BROOKSVILLE — The project seemed fairly straightforward to county staffers.
At a time when the county is trying to save money, it made sense to move the property appraiser, now renting space at Brooksville City Hall, and all functions of the clerk of the Circuit Court, now leasing private space for its recording office, back under the roof of the county government center.
And it made financial sense to spend about $194,000 using in-house labor to make renovations, which would pay for itself in two years with the savings on lease costs.
"It just makes sense financially to get people consolidated back into the government building,'' said Larry Jennings, deputy county administrator. He noted that such a project "lends itself well'' to be done in-house.
But the County Commission's Budget and Finance Committee on Tuesday was far from convinced that using existing staff was the right solution. And members had far too many unanswered questions to take the full proposal forward to recommend to the County Commission.
In fact, so many questions came up about using the county's facilities maintenance staff to do such space shifting inside the government center that the group went a step further. It voted to ask county commissioners to reconsider their decision last month to use county staff to build a new courtroom inside the government center to provide more judicial space.
Committee members, led by Commissioner Jeff Stabins, engaged in a tense exchange with the county staff over their recommendations on the space reallocation projects.
Stabins questioned the assistant county engineer, Gregg Sutton, on why his department had already begun in-house design of the new areas for the constitutional officers before getting approval of the County Commission.
Sutton responded that looking at the available space in the government center had to be done when he was preparing information for the commission to approve the courtroom construction.
But Stabins persisted, noting that four full-time people would be needed for the move of the property appraiser and the clerk for a full four months beginning in June. And 11 facilities maintenance staffers would be needed for the courtroom project for the seven months after that.
"That's half the staff,'' Stabins said. "What are these people doing now, and what have they been doing?''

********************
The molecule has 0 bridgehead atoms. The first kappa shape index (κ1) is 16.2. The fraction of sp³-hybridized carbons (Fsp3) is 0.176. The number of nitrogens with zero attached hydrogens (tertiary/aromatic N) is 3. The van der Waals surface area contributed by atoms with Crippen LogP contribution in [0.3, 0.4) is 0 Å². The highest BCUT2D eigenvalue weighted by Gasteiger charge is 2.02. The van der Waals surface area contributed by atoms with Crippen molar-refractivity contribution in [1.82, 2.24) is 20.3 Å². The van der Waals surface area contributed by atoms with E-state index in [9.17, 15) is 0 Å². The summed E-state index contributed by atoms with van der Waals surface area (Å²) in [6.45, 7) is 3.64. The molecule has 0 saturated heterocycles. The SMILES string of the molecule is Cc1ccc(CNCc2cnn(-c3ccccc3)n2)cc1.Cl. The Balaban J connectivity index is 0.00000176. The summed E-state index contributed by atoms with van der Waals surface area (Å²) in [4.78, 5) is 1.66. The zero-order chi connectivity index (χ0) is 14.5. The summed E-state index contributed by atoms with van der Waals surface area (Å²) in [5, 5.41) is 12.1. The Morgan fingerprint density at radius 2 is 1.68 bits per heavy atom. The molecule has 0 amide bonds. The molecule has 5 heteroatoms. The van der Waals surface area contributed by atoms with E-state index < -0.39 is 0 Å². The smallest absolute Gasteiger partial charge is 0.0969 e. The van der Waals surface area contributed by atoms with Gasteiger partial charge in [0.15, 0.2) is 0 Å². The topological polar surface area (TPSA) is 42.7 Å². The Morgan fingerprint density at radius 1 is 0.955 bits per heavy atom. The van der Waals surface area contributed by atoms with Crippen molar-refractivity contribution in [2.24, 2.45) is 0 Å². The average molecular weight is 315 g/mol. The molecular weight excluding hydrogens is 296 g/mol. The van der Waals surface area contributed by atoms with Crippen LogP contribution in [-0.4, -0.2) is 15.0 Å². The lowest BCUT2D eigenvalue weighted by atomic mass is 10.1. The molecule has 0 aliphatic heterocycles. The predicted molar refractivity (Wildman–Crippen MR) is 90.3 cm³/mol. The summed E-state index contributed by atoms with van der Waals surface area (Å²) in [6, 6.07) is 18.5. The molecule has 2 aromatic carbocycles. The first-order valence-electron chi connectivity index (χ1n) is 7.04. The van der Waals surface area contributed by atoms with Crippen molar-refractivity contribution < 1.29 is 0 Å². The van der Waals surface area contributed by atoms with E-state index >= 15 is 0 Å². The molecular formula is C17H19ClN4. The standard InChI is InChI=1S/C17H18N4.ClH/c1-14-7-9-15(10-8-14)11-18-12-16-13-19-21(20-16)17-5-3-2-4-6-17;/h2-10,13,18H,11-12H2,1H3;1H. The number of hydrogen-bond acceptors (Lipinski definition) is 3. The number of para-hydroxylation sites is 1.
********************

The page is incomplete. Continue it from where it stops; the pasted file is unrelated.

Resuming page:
Sutton explained the logistics and timing of getting departments moved one at a time for each of the projects. But then Stabins asked the same question again: "What in the Lord's name are they doing right now?''
Sutton pointed out that moving offices around the government center was a fairly typical task done by the maintenance staff, and he showed a list of many other projects around the building and the county that have been done in-house. He later showed a list of the kinds of typical maintenance jobs that the staff performs and noted that some nonessential tasks will have to be deferred to get the moves completed, but nothing that would compromise health or safety.
Stabins, who suggested that the facilities maintenance staff might be too large if it had time for such big projects, said he would like to see private-sector contractors get some of these types of jobs. Sutton replied that there are many tasks for which the county seeks private companies, including welding jobs, sprinkler systems and carpet.
Committee Chairwoman Rose Rocco questioned how the staff was so sure it could get all of the tasks done in time, especially since the work would be going on during hurricane season, always a time of uncertainty.
"You're cutting into the private sector's back pocket'' by having the work done in-house, said committee member Anna Liisa Covell.
"This is an opportunity to save the taxpayers $100,000 per year,'' Sutton countered.
By doing the work in-house, there would be no economic stimulus to the county, Covell shot back.
Sutton said that it would help by cutting costs at a time when the county is facing a revenue shortfall.
When Sutton couldn't answer how much it might cost for the county to break the lease it has with the city of Brooksville for the Property Appraiser's Office, committee members soured on moving forward with that project. Reading the lease, County Attorney Garth Coller and Sutton said they didn't anticipate problems or costs ending the lease early.
But committee members, fearing unknown costs, voted to recommend that the property appraiser's proposed move come back to them with more information next month. They did agree to recommend to move forward with the clerk's move since that lease ends this fall anyway.
Barbara Behrendt can be reached at email@example.com or (352) 848-1434.